The objective response rate (ORR) in the Tecentriq arm was 64 percent compared with 48 percent in the bevacizumab/chemotherapy alone group. PD-L1 expression on immune and tumor cells did not appear to impact efficacy, as those testing negative for the marker still experienced an improvement in PFS with Tecentriq. However, there was a 50 percent reduction in the risk of progression or death with Tecentriq in those testing positive for PD-L1 on immune and tumor cells.
“There was a significant and clinically relevant improvement in progression-free survival favoring the addition of atezolizumab to bevacizumab and chemotherapy," said Reck. "The results show that there is a way to improve the efficacy of platinum-based chemotherapy in patients with advanced non-squamous NSCLC."
In the T-effector signature wild-type population, the addition of Tecentriq reduced the risk of progression or death by 49 percent. The median PFS was 11.3 months with the PD-L1 inhibitor versus 6.8 months with Avastin /chemotherapy alone. The ORR in this group was 69 percent with Tecentriq compared with 54 percent without the PD-L1 inhibitor. The 12-month PFS rate was 18 percent with bevacizumab/chemotherapy and 46 percent with the addition of Tecentriq.
Each of the agents showed similar toxicity profiles as in previous trials. Serious treatment-related adverse events were observed in 25.4 percent of patients treated with the Tecentriq regimen compared with 19.3 percent of those in the control arm. "There were no new safety signals or toxicity issues with this combination so it appears to be a feasible approach for this group of patients," Reck noted.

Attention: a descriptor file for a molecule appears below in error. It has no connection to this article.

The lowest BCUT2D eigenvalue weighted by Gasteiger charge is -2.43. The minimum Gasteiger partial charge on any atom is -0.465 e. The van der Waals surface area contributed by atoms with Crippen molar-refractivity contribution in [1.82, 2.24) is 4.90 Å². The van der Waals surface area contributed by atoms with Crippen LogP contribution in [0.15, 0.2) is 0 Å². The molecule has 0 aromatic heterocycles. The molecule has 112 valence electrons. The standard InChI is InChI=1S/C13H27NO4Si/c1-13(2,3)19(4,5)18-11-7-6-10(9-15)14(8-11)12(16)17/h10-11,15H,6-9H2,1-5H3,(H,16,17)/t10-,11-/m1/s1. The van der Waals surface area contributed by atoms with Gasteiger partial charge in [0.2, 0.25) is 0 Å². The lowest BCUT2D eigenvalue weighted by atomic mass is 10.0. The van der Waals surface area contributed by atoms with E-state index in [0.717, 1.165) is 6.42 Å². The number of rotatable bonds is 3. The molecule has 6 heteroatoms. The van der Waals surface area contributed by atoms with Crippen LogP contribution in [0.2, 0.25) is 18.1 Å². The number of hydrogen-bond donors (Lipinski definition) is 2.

Preliminary findings were also presented for the comparison of arm A (Tecentriq plus chemotherapy without Avastin) with the control arm of Avastin plus chemotherapy (arm C). In this analysis, there was not a benefit seen in PFS for Tecentriq. Additionally, ORR was similar between the two groups (49 percent vs 48 percent). Data for this comparison continue to mature for OS.
“This Tecentriq study is the first positive phase 3 combination trial that showed a cancer immunotherapy reduced the risk of the disease getting worse when used as an initial treatment in a broad group of people with advanced non-squamous NSCLC,” Sandra Horning, M.D., chief medical officer and Head of Global Product Development at Roche, the company developing the drugs. “The IMpower150 study represents an important advance in lung cancer treatment, and we will submit these results to regulatory authorities around the world to potentially bring a new standard of care to people living with this disease as soon as possible.”
Tecentriq is currently approved as a treatment for patients with metastatic NSCLC following progression on a platinum-containing regimen. For lung cancer, Avastin is approved for patients with non-squamous NSCLC in combination with carboplatin and paclitaxel.
Several studies continue to assess Tecentriq as a treatment for patients with lung cancer as part of various combinations or as monotherapy. The PD-L1 inhibitor is being looked at with Abraxane (nab-paclitaxel) and in combinations with pemetrexed and other chemotherapy agents. The combination of Tecentriq and Avastin is being assessed in several solid tumors, with promising findings presented in renal cell carcinoma. Trial looking at this combination are currently ongoing.